Tokyo Drifter (1965) is a masterpiece of low budget, mass produced cinema. Despite the tight control the studio attempted to exert over the film, Director Seijun Suzuki defies the genre conventions of Japanese Yakuza films and completely ignores aesthetic tradition to create a stunning and complicated mish-mash between a B-movie and an art house film. Suzuki’s stubborn, revolutionary attitude towards film turned what was intended to be a potboiler Japanese gangster thriller into absurdist pop art. He is a film guerilla and Tokyo Drifter is one of his greatest and most powerful acts of rebellion.
Despite the incredibly colorful and lively setting, the action that follows is tragedy. Tokyo Drifter is full of sense that the old times are changing. The many Yakuza that feature in the film are depicted as anachronistic and clinging to tradition and honor in the face of a world that values neither. Otsuka, the antagonist of the film is beholden not to honor and tradition, but to money. He is the new breed of gangster as he himself points out early on in the film. The many non-diegetic inserts of an enormous dead tree echo the feeling of impending permanent change–and with it, death–that permeates the entire film. The surreal urban setting of Tokyo best represented by the frequent montages of neon signs can now be understood to stand for the destruction of the old way of life by the new. The seductive allure of wealth, bright lights, and the type of unending leisure that comes from living one’s life entirely in Jazz clubs–something apparently every character in the film does–outshines the duty, honor, and restraint of the past.
Suzuki is not lamenting the change, however. The old gangsters are by no means sympathetic, and Tetsu’s comic insistence on total loyalty to his boss almost kills him. Contrasting the seriousness of Testsu’s faithfulness to the old ways with the situations it places him reveals his devotion to be absurd. In one instance he is aided by an ally of his boss, Umetani, only to have that ally try to murder him. Umetani does not wish to kill Tetsu but does so out of unquestionable loyalty to his boss that just ordered the betrayal of the man he once called son. Suzuki exposes the incoherence of this ideology and lampoons it not just to make a statement about loyalty itself but to satirize an entire tradition of Japanese filmmaking based on characters like Tetsu. Suzuki isn’t just using surreal visuals to defy filmic conventions. The entire structure of his film is a conscious rejection of the standard dramatic form of yakuza films and chanbara.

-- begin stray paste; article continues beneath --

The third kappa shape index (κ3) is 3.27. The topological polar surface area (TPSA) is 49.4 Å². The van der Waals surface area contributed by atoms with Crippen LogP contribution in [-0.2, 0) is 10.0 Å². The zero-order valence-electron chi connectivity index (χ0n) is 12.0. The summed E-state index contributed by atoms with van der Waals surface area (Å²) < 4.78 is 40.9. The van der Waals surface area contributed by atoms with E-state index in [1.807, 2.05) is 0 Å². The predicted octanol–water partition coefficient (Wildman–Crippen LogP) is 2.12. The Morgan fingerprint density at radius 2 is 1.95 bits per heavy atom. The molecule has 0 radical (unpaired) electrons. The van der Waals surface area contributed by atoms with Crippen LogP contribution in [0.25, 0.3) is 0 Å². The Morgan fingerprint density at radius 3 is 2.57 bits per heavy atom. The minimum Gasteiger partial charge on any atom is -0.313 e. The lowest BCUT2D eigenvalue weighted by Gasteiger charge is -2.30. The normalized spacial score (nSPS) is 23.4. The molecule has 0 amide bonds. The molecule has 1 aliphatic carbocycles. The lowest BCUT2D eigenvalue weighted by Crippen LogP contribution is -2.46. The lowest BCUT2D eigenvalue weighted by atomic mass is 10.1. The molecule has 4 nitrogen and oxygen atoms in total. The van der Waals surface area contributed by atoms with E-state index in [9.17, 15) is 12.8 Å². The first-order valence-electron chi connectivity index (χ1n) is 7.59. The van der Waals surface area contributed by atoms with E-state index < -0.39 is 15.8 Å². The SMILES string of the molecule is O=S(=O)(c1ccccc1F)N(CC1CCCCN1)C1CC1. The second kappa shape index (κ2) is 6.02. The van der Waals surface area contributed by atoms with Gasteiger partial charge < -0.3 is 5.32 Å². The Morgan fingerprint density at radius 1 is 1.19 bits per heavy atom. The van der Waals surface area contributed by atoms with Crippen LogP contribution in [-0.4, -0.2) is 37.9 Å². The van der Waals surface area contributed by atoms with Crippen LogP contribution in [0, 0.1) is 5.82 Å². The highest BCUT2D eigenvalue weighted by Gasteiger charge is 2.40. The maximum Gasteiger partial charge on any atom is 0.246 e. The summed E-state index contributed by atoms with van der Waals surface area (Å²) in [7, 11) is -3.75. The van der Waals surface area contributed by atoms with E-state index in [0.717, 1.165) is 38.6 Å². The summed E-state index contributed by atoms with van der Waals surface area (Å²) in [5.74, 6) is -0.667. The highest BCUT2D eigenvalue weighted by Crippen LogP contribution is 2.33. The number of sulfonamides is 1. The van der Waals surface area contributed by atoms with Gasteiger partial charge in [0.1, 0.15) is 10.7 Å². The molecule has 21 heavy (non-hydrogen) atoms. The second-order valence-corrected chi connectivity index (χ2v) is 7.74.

His absurdity and rebelliousness against standard film form manifest in some extremely radical ways. Suzuki was forced to make product placement details in order to finance his films and so he openly included advertisements in the most jarring way possible. There are two separate ads for hair dryers in Tokyo Drifter. Neither of them are even remotely disguised. One includes a close-up shot of an actual advertisement for the dryers and both of them completely disrupt the scenes they are placed in. In Worholian fashion Suzuki has embraced the commercial entirely and as such has stripped it of its power. Instead of letting the corporate subtly coopt his film into an ad he openly coopts the corporate into his art.
Suzuki’s iconoclastic subversiveness elevated what should have been a B gangster movie into high art. What should have been a standard schlocky shoot-em-up became a visual meditation on the state of the B-movie form. Through Films like Tokyo Drifter and Branded to Kill Suzuki proves that with an aesthetic vision and a rebellious attitude towards everything under the sun it is still possible to make film art under the most unfavorable conditions. He is a living reminder that all cinema, even cheap B-movies, can be great cinema.